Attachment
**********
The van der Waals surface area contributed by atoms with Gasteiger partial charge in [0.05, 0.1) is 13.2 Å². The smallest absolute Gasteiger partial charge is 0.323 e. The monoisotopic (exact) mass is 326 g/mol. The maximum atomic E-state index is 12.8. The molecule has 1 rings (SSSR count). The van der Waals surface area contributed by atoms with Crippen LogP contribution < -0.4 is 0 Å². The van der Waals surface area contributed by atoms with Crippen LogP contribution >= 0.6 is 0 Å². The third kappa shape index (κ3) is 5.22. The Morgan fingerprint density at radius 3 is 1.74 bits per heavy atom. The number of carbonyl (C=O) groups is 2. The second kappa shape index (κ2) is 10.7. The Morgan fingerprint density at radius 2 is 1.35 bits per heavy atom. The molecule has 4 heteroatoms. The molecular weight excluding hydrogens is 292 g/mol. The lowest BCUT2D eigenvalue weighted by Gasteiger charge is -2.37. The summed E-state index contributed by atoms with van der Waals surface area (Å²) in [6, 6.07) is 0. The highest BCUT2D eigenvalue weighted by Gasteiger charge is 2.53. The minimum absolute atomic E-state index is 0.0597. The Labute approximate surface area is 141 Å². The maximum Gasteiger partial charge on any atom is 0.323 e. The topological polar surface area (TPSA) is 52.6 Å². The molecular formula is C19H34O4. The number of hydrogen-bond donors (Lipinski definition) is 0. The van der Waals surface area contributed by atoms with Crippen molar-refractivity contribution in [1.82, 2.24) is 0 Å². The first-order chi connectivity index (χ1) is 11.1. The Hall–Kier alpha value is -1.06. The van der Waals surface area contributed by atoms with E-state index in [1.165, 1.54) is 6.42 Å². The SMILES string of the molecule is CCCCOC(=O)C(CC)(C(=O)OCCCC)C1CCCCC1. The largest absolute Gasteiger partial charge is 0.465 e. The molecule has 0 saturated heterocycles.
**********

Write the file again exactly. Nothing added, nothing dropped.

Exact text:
The van der Waals surface area contributed by atoms with Gasteiger partial charge in [0.05, 0.1) is 13.2 Å². The smallest absolute Gasteiger partial charge is 0.323 e. The monoisotopic (exact) mass is 326 g/mol. The maximum atomic E-state index is 12.8. The molecule has 1 rings (SSSR count). The van der Waals surface area contributed by atoms with Crippen LogP contribution < -0.4 is 0 Å². The van der Waals surface area contributed by atoms with Crippen LogP contribution >= 0.6 is 0 Å². The third kappa shape index (κ3) is 5.22. The Morgan fingerprint density at radius 3 is 1.74 bits per heavy atom. The number of carbonyl (C=O) groups is 2. The second kappa shape index (κ2) is 10.7. The Morgan fingerprint density at radius 2 is 1.35 bits per heavy atom. The molecule has 4 heteroatoms. The molecular weight excluding hydrogens is 292 g/mol. The lowest BCUT2D eigenvalue weighted by Gasteiger charge is -2.37. The summed E-state index contributed by atoms with van der Waals surface area (Å²) in [6, 6.07) is 0. The highest BCUT2D eigenvalue weighted by Gasteiger charge is 2.53. The minimum absolute atomic E-state index is 0.0597. The Labute approximate surface area is 141 Å². The maximum Gasteiger partial charge on any atom is 0.323 e. The topological polar surface area (TPSA) is 52.6 Å². The molecular formula is C19H34O4. The number of hydrogen-bond donors (Lipinski definition) is 0. The van der Waals surface area contributed by atoms with Crippen molar-refractivity contribution in [1.82, 2.24) is 0 Å². The first-order chi connectivity index (χ1) is 11.1. The Hall–Kier alpha value is -1.06. The van der Waals surface area contributed by atoms with E-state index in [1.165, 1.54) is 6.42 Å². The SMILES string of the molecule is CCCCOC(=O)C(CC)(C(=O)OCCCC)C1CCCCC1. The largest absolute Gasteiger partial charge is 0.465 e. The molecule has 0 saturated heterocycles.